Cardiovascular disease, kidney and liver disorders, bone weakness and fractures and certain cancers seem to occur at higher rates among older people with HIV than among their peers who aren’t infected, according to a 2012 paper by researchers from the CDC and the Johns Hopkins School of Medicine.
In general, HIV patients face higher risk of those normally aging-related conditions for three often-intertwined reasons, according to the 2012 article, published in the American Journal of Public Health:
• HIV itself contributes to other chronic conditions, partly because of the inflammation that results from the virus’s replication in the body.
• HIV drugs are sometimes toxic.
• Adults with HIV are more likely to have other risk factors for health problems, including hepatitis B and other infections, and are more likely to be smokers or obese.
Coulston treated Spokane’s first HIV patient before anyone knew what HIV was.
“I’ve been at this since ’81,” he said. “I see what HIV has done to people over the years. The fact that people are even living this long to experience more problems is a good sign.”
These days it’s relatively simply to treat HIV itself, Coulston said. Although the virus has mutated to resist multiple drugs in some people, the majority of patients do well, he said.
“The micromanagement of their other health issues is what’s more important,” Coulston said.
From desperation to hope
When AIDS meant you were likely to die and effective treatment was something you dreamed about, Mark Garrett and his friends, like many people, took desperate measures to try to live.
It was the late 1980s and early ’90s. Treatments were slow to develop. The first government-approved treatment – azidothymidine, or AZT – was “horrible,” he said, and seemed neither to improve nor extend life.
They drank hydrogen peroxide in an attempt to cleanse their blood. They burned their skin with photographic acid to try to activate their immune systems. In retrospect, Garrett said, they were trying to maintain hope.
It “seems like really wacko stuff,” he said. “It was just, ‘Hey, I gotta do something.’ ”
It was amid those desperate conditions that scientists in 1996 identified a class of drugs called protease inhibitors as the “missing component” in HIV treatment.
“It was pretty much at the nick of time for many of us that were on the edge of losing it,” Garrett said. “I was one of those.”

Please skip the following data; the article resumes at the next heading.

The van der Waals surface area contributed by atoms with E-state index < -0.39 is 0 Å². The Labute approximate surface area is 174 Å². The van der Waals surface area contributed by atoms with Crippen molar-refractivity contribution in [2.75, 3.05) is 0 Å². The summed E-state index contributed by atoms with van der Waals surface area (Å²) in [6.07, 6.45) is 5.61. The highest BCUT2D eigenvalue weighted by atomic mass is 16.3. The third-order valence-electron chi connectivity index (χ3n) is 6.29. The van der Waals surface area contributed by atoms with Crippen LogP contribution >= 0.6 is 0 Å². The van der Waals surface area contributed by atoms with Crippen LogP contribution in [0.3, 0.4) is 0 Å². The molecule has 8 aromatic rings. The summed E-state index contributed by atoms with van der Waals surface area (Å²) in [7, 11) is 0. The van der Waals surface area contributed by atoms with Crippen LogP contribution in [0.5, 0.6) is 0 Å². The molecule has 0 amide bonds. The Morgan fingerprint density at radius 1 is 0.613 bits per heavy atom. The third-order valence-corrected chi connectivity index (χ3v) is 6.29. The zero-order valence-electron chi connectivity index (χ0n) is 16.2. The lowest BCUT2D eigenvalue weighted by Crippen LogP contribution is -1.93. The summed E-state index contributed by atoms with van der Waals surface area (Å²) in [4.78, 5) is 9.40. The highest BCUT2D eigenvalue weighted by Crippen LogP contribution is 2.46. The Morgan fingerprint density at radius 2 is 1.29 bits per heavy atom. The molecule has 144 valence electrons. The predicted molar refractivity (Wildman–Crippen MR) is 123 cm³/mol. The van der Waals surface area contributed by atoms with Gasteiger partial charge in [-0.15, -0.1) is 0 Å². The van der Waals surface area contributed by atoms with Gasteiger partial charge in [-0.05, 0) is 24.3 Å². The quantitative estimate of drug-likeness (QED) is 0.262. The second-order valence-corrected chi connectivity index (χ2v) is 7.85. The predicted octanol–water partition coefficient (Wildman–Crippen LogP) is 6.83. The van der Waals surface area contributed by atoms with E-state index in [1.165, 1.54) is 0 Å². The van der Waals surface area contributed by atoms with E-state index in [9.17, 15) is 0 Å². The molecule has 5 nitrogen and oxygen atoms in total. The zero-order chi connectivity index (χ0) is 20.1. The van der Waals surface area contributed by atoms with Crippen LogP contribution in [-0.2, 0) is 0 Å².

Protease inhibitors stop the virus from replicating, Eastern Washington University researcher and assistant professor Bipasha Biswas explained to a roomful of students at a recent HIV and AIDS conference at Spokane Community College. With less of the virus in the bloodstream, the immune system can grow stronger. She gestured toward panels from the AIDS Memorial Quilt hanging in a room at the college, commemorating people who’d died. If they’d lived long enough to receive them, she told the crowd, protease inhibitors might have saved them.
“People started seeing this dramatic effect: ‘Wow, I don’t need to die of AIDS anymore,’ ” Biswas said.
But protease inhibitors came with their own problems, some of which endure for older people with HIV. Along with nausea, diarrhea, headaches and other side effects, the drugs caused lipodystrophy – the redistribution of body fat, causing wasted-looking faces and humped backs – and contributed to a higher risk of cardiovascular problems along with diabetes, kidney stones and diabetes.
These days, HIV drugs are easier to tolerate, Coulston said. Patients suffer less from the “overt toxicities” – the nausea, the diarrhea, the headaches.
However, “there’s certainly other toxicities that occur,” Coulston said. “I mean, patients on HIV therapy are five times more likely to develop diabetes, so that’s a huge issue.”
But while living for 20 years or more with HIV and its treatments has taken its toll on some of his patients, he said, “a majority of these people are fairly active, still employed, still working.”